Trustees in Ireland are striving to de-risk defined benefit (DB) schemes as slowly as possible and are doing so only begrudgingly, despite regulation requiring a shift into liability-matching assets, according to the head of the Pensions Board.

Brendan Kennedy also raised concerns about the use of contingent assets as part of DB funding proposals and said schemes should prepare for a regulator looking to engage with them on issues of governance, as he revealed that the number of funds was expected to fall by one-quarter by the end of the year.

Addressing the Irish Association of Pension Funds (IAPF) annual benefits conference in Dublin this week, the Pensions Board’s chief executive both praised and admonished those running the country’s DB funds.

He welcomed funds, having completed their funding proposals following the 30 June deadline, granting themselves “some wiggle room” to meet minimum funding and risk-reserve requirements prior to 2023 by applying more stringent standards during in-house calculations than in submitted proposals – a move “very much to be welcomed”.

“Clearly, what that means is the schemes have built themselves some buffers, and they will have built in some flexibility as they are faced by possible investment losses over the coming 10 years,” he said.

“We all know that, whatever else happens over the next 10 years, it won’t be a straight line, that there will be gains and losses over that time.”

However, he said the story was different when it came to trustees complying with revised funding standard demands that require the exposure to fixed income and cash to mirror the expected pensioner population in a decade’s time.

Kennedy stressed that all submitted funding proposals complied with the regulation, “but it is very clear from those funding proposals that they are doing this de-risking begrudgingly and at the minimum rate possible”.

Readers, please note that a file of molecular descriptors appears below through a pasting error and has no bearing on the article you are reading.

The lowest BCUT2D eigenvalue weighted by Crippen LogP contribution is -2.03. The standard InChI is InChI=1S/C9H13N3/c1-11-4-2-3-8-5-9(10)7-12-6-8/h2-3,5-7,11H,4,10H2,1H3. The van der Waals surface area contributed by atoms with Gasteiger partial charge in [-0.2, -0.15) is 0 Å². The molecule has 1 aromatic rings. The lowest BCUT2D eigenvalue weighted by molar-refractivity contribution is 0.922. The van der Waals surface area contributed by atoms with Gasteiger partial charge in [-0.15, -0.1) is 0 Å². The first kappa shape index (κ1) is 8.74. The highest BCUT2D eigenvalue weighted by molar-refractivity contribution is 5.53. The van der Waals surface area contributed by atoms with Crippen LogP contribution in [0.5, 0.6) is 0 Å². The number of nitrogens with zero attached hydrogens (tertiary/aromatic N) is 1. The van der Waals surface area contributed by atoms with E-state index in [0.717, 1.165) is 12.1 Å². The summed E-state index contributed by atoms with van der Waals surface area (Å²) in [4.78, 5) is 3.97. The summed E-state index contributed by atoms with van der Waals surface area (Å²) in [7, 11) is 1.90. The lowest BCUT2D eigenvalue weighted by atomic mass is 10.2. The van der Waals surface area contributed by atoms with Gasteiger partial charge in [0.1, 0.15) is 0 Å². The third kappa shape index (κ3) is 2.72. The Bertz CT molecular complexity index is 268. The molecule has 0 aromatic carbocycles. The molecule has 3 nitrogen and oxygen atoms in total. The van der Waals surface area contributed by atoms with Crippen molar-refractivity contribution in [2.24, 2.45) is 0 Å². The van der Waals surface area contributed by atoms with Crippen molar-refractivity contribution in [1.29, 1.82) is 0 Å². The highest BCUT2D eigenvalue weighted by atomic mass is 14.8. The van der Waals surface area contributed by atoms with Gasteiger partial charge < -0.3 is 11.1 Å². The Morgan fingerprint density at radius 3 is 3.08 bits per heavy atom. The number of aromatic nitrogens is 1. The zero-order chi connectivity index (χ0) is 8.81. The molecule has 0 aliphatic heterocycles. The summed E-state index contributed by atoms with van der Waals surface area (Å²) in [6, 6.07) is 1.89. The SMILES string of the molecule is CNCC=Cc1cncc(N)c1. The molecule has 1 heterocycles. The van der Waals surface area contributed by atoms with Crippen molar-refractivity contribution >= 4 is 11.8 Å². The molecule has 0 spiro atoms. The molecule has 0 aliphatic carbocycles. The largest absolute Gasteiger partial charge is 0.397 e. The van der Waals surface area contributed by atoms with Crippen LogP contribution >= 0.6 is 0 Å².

He cited one scheme’s proposal to hold matching assets within less than 1% of its pensioner population by 2023, noting that there was “clearly” a difference of opinion between the regulator, trustees and their advisers on how to invest.

The chief executive also expressed some concern about the use of contingent assets in submitted funding proposals.

He said a limited number of funding proposals had made allowances for contingent assets to be put in place during its 10-year lifetime, but that the approach was unlikely to be acceptable.

“We need more certainty in the funding proposals before we approve them,” he said.

He also signalled a more proactive approach on the part of the regulator as the number of DB funds declined, revealing that the Board’s own predictions were for around 750 active funds at the end of the year compared with nearly 1,000 in December 2011.

Kennedy further said that the Board would publish a guide on best practice in DB governance before Christmas.

“We look forward to liaising with the IAPF to discuss these,” he said, “but our objective will be to move towards a basis for engagement with the remaining defined benefit schemes, and we will use our best practice as basis for that engagement.”

He said the DB funds that remained after 13 years of market turbulence “can only be described as damaged”.

He said the Board’s concern, despite all the regulatory changes in recent years, remained that the outcome for the industry would be no different if events surrounding the more recent financial crises were to repeat themselves.

“And I am not convinced it would be,” he said, “and that is what is driving us to further work on defined benefit governance.”